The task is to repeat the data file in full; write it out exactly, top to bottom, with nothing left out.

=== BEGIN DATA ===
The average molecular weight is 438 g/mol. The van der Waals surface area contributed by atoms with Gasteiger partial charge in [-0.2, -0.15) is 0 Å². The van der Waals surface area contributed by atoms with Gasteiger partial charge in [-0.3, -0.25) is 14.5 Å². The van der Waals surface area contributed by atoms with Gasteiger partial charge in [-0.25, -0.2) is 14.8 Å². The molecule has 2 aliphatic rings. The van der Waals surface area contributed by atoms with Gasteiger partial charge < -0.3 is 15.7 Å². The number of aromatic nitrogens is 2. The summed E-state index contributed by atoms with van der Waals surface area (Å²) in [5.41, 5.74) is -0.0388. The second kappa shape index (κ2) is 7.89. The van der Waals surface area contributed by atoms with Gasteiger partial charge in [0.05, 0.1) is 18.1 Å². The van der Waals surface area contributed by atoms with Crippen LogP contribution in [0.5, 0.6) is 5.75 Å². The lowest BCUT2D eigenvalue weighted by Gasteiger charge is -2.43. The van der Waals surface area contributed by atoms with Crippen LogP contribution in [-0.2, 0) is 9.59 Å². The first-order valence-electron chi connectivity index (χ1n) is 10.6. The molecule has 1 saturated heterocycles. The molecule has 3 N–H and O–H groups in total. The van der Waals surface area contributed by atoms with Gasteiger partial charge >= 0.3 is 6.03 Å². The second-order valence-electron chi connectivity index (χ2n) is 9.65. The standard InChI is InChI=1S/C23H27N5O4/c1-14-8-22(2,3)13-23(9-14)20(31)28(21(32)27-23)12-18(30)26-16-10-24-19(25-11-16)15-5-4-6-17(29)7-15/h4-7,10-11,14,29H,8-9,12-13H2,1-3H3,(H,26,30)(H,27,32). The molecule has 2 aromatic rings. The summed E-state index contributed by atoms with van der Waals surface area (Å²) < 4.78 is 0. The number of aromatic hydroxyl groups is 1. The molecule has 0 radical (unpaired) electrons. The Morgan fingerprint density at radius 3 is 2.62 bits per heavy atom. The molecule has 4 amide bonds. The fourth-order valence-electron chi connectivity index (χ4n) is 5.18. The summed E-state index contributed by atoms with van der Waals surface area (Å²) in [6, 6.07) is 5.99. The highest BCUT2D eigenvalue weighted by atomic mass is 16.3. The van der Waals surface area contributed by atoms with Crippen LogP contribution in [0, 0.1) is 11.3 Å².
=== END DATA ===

The average molecular weight is 438 g/mol. The van der Waals surface area contributed by atoms with Gasteiger partial charge in [-0.2, -0.15) is 0 Å². The van der Waals surface area contributed by atoms with Gasteiger partial charge in [-0.3, -0.25) is 14.5 Å². The van der Waals surface area contributed by atoms with Gasteiger partial charge in [-0.25, -0.2) is 14.8 Å². The molecule has 2 aliphatic rings. The van der Waals surface area contributed by atoms with Gasteiger partial charge < -0.3 is 15.7 Å². The number of aromatic nitrogens is 2. The summed E-state index contributed by atoms with van der Waals surface area (Å²) in [5.41, 5.74) is -0.0388. The second kappa shape index (κ2) is 7.89. The van der Waals surface area contributed by atoms with Gasteiger partial charge in [0.05, 0.1) is 18.1 Å². The van der Waals surface area contributed by atoms with Crippen LogP contribution in [0.5, 0.6) is 5.75 Å². The lowest BCUT2D eigenvalue weighted by Gasteiger charge is -2.43. The van der Waals surface area contributed by atoms with Crippen LogP contribution in [-0.2, 0) is 9.59 Å². The first-order valence-electron chi connectivity index (χ1n) is 10.6. The molecule has 1 saturated heterocycles. The molecule has 3 N–H and O–H groups in total. The van der Waals surface area contributed by atoms with Gasteiger partial charge >= 0.3 is 6.03 Å². The second-order valence-electron chi connectivity index (χ2n) is 9.65. The standard InChI is InChI=1S/C23H27N5O4/c1-14-8-22(2,3)13-23(9-14)20(31)28(21(32)27-23)12-18(30)26-16-10-24-19(25-11-16)15-5-4-6-17(29)7-15/h4-7,10-11,14,29H,8-9,12-13H2,1-3H3,(H,26,30)(H,27,32). The molecule has 2 aromatic rings. The summed E-state index contributed by atoms with van der Waals surface area (Å²) < 4.78 is 0. The number of aromatic hydroxyl groups is 1. The molecule has 0 radical (unpaired) electrons. The Morgan fingerprint density at radius 3 is 2.62 bits per heavy atom. The molecule has 4 amide bonds. The fourth-order valence-electron chi connectivity index (χ4n) is 5.18. The summed E-state index contributed by atoms with van der Waals surface area (Å²) in [6, 6.07) is 5.99. The highest BCUT2D eigenvalue weighted by atomic mass is 16.3. The van der Waals surface area contributed by atoms with Crippen LogP contribution in [0, 0.1) is 11.3 Å².